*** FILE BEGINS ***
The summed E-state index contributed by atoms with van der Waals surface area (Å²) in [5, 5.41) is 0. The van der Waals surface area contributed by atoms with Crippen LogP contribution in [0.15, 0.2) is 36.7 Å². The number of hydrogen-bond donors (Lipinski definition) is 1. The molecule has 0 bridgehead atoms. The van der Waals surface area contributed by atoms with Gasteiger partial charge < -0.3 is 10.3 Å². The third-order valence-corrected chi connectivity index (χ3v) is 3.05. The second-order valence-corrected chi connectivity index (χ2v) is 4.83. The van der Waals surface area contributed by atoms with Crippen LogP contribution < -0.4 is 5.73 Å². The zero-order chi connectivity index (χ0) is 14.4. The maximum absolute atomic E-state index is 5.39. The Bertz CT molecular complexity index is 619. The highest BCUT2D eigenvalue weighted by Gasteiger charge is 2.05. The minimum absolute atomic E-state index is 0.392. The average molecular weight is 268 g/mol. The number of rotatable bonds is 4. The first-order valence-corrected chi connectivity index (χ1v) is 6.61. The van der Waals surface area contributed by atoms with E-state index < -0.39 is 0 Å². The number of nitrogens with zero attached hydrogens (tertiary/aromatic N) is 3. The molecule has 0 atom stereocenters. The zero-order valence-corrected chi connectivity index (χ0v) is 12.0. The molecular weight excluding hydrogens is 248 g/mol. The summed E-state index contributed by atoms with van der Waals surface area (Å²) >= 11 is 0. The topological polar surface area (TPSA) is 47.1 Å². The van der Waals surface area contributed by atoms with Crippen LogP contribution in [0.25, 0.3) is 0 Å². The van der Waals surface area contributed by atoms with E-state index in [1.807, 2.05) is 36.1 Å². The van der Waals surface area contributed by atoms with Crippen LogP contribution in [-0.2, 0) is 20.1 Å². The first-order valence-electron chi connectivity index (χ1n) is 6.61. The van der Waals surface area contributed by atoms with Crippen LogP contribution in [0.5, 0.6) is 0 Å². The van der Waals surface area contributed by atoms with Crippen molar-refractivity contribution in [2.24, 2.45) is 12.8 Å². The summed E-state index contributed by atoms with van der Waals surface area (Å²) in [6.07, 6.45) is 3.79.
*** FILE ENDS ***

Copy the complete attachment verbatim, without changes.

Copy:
The summed E-state index contributed by atoms with van der Waals surface area (Å²) in [5, 5.41) is 0. The van der Waals surface area contributed by atoms with Crippen LogP contribution in [0.15, 0.2) is 36.7 Å². The number of hydrogen-bond donors (Lipinski definition) is 1. The molecule has 0 bridgehead atoms. The van der Waals surface area contributed by atoms with Gasteiger partial charge < -0.3 is 10.3 Å². The third-order valence-corrected chi connectivity index (χ3v) is 3.05. The second-order valence-corrected chi connectivity index (χ2v) is 4.83. The van der Waals surface area contributed by atoms with Crippen LogP contribution < -0.4 is 5.73 Å². The zero-order chi connectivity index (χ0) is 14.4. The maximum absolute atomic E-state index is 5.39. The Bertz CT molecular complexity index is 619. The highest BCUT2D eigenvalue weighted by Gasteiger charge is 2.05. The minimum absolute atomic E-state index is 0.392. The average molecular weight is 268 g/mol. The number of rotatable bonds is 4. The first-order valence-corrected chi connectivity index (χ1v) is 6.61. The van der Waals surface area contributed by atoms with E-state index < -0.39 is 0 Å². The number of nitrogens with zero attached hydrogens (tertiary/aromatic N) is 3. The molecule has 0 atom stereocenters. The zero-order valence-corrected chi connectivity index (χ0v) is 12.0. The molecular weight excluding hydrogens is 248 g/mol. The summed E-state index contributed by atoms with van der Waals surface area (Å²) >= 11 is 0. The topological polar surface area (TPSA) is 47.1 Å². The van der Waals surface area contributed by atoms with Crippen LogP contribution in [0.25, 0.3) is 0 Å². The van der Waals surface area contributed by atoms with E-state index in [1.807, 2.05) is 36.1 Å². The van der Waals surface area contributed by atoms with Crippen LogP contribution in [-0.2, 0) is 20.1 Å². The first-order valence-electron chi connectivity index (χ1n) is 6.61. The van der Waals surface area contributed by atoms with Crippen LogP contribution in [0.5, 0.6) is 0 Å². The van der Waals surface area contributed by atoms with Crippen molar-refractivity contribution in [2.24, 2.45) is 12.8 Å². The summed E-state index contributed by atoms with van der Waals surface area (Å²) in [6.07, 6.45) is 3.79.